We’ve known this moment was coming for some time. But actually watching it happen, for me at least, was still a tremendous moment. The combination of longevity and production needed to reach such heights astounds me. The fact that the guy who did it is that same guy who, as a kid, had those Oakley’s sitting on his forehead makes it that much more special.

Kobe will never quite be the player many want him to be. As his efficiency wanes, his personality shows more hard edges, and his team suffers more losses than wins another type of validation will come for that sect. And as the complexities of his game, leadership, and overall status as a player are pushed to the middle of the spotlight both sides of the argument will meet with loud voices and even louder arguments trying to get to the bottom of what it all means.

For me, though, there will be none of that. And there especially won’t be some long discussion about Michael Jordan, measuring sticks, and how achievements do or don’t stack up. Kobe is one of the greatest players I ever saw grace a basketball court. Where he falls in that discussion matters less to me than the fact that he is part of that conversation. Far from perfect, but a provider of more moments worth celebrating than not. And, really, what more could you ask for?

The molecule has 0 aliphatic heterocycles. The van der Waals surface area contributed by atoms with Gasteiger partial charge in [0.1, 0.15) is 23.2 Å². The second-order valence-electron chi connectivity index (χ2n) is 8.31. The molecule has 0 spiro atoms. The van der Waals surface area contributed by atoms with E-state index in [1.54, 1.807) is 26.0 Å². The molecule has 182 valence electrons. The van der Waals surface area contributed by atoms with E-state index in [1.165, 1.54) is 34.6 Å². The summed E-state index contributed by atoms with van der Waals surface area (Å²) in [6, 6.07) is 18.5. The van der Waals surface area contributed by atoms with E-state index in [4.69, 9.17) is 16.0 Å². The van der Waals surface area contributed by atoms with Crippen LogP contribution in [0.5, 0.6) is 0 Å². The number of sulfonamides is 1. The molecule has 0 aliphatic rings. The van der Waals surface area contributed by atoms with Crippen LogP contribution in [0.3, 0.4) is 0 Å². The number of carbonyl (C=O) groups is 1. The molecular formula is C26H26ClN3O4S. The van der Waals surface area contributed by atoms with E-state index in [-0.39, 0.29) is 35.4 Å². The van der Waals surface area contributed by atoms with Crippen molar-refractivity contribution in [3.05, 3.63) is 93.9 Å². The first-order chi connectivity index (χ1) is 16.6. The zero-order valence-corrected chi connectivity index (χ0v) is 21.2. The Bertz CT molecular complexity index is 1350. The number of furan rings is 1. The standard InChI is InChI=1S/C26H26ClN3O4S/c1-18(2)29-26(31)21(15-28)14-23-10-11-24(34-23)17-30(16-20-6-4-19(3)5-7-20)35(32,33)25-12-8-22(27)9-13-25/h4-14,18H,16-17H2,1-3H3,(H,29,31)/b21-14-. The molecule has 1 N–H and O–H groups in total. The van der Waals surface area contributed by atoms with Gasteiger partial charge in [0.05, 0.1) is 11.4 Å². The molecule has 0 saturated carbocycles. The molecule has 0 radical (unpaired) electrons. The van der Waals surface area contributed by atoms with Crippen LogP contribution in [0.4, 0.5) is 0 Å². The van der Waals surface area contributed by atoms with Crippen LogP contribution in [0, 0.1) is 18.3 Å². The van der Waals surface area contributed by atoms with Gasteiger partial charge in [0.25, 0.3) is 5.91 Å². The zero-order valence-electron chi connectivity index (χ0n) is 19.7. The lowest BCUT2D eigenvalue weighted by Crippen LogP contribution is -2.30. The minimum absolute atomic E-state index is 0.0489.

The man harnessed his skill through immeasurable work to achieve at a level I never would have expected. He did it his way, for better or for worse, and nearly two decades later is still out there giving it his all. And while many would have hoped for a different route, it’s hard to argue with the path traveled considering there really wasn’t a road map to follow.

It was the end of the game and Kobe was talking to Mike Trudell of Lakers.com and TWC Sportsnet. He was describing the team’s win, but also how sore his body was after games and some of what he would do to recover to play the next game.

Kobe had played nearly 36 minutes and led the Lakers down the stretch, scoring nine of his game high 32 points in the final period including two big free throws that pushed the lead to three in the closing seconds. Further, over the final six minutes of the game, Kobe had a hand in every point the Lakers scored tallying three assists on the only points not scored by him over that stretch.

Nights like this have been rare for Kobe. Not necessarily the numbers part, the winning part. The W’s have been few and far between, but the numbers have been there almost nightly. The good and the bad.